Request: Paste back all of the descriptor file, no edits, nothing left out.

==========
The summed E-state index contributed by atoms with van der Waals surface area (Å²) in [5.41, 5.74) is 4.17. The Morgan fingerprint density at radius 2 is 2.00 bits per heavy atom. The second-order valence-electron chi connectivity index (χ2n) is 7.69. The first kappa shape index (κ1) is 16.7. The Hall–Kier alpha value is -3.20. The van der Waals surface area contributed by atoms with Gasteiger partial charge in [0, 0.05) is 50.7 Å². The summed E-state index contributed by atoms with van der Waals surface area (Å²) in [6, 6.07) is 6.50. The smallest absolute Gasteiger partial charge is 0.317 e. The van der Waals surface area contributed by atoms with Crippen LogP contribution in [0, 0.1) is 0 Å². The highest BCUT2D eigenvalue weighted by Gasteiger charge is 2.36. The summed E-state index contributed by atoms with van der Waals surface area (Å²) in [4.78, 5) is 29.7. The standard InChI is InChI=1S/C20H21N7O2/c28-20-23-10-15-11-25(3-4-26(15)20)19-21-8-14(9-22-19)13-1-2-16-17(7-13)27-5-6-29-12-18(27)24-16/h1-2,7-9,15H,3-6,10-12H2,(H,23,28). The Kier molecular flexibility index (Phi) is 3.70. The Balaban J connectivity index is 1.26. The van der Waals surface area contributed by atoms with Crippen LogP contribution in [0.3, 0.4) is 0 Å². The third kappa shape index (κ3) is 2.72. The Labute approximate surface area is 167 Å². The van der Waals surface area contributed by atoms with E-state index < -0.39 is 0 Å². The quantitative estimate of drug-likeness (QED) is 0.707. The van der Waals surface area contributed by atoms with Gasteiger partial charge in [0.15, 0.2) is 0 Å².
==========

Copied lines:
The summed E-state index contributed by atoms with van der Waals surface area (Å²) in [5.41, 5.74) is 4.17. The Morgan fingerprint density at radius 2 is 2.00 bits per heavy atom. The second-order valence-electron chi connectivity index (χ2n) is 7.69. The first kappa shape index (κ1) is 16.7. The Hall–Kier alpha value is -3.20. The van der Waals surface area contributed by atoms with Gasteiger partial charge in [0, 0.05) is 50.7 Å². The summed E-state index contributed by atoms with van der Waals surface area (Å²) in [6, 6.07) is 6.50. The smallest absolute Gasteiger partial charge is 0.317 e. The van der Waals surface area contributed by atoms with Crippen LogP contribution in [0, 0.1) is 0 Å². The highest BCUT2D eigenvalue weighted by Gasteiger charge is 2.36. The summed E-state index contributed by atoms with van der Waals surface area (Å²) in [4.78, 5) is 29.7. The standard InChI is InChI=1S/C20H21N7O2/c28-20-23-10-15-11-25(3-4-26(15)20)19-21-8-14(9-22-19)13-1-2-16-17(7-13)27-5-6-29-12-18(27)24-16/h1-2,7-9,15H,3-6,10-12H2,(H,23,28). The Kier molecular flexibility index (Phi) is 3.70. The Balaban J connectivity index is 1.26. The van der Waals surface area contributed by atoms with Crippen LogP contribution in [0.3, 0.4) is 0 Å². The third kappa shape index (κ3) is 2.72. The Labute approximate surface area is 167 Å². The van der Waals surface area contributed by atoms with E-state index < -0.39 is 0 Å². The quantitative estimate of drug-likeness (QED) is 0.707. The van der Waals surface area contributed by atoms with Gasteiger partial charge in [0.15, 0.2) is 0 Å².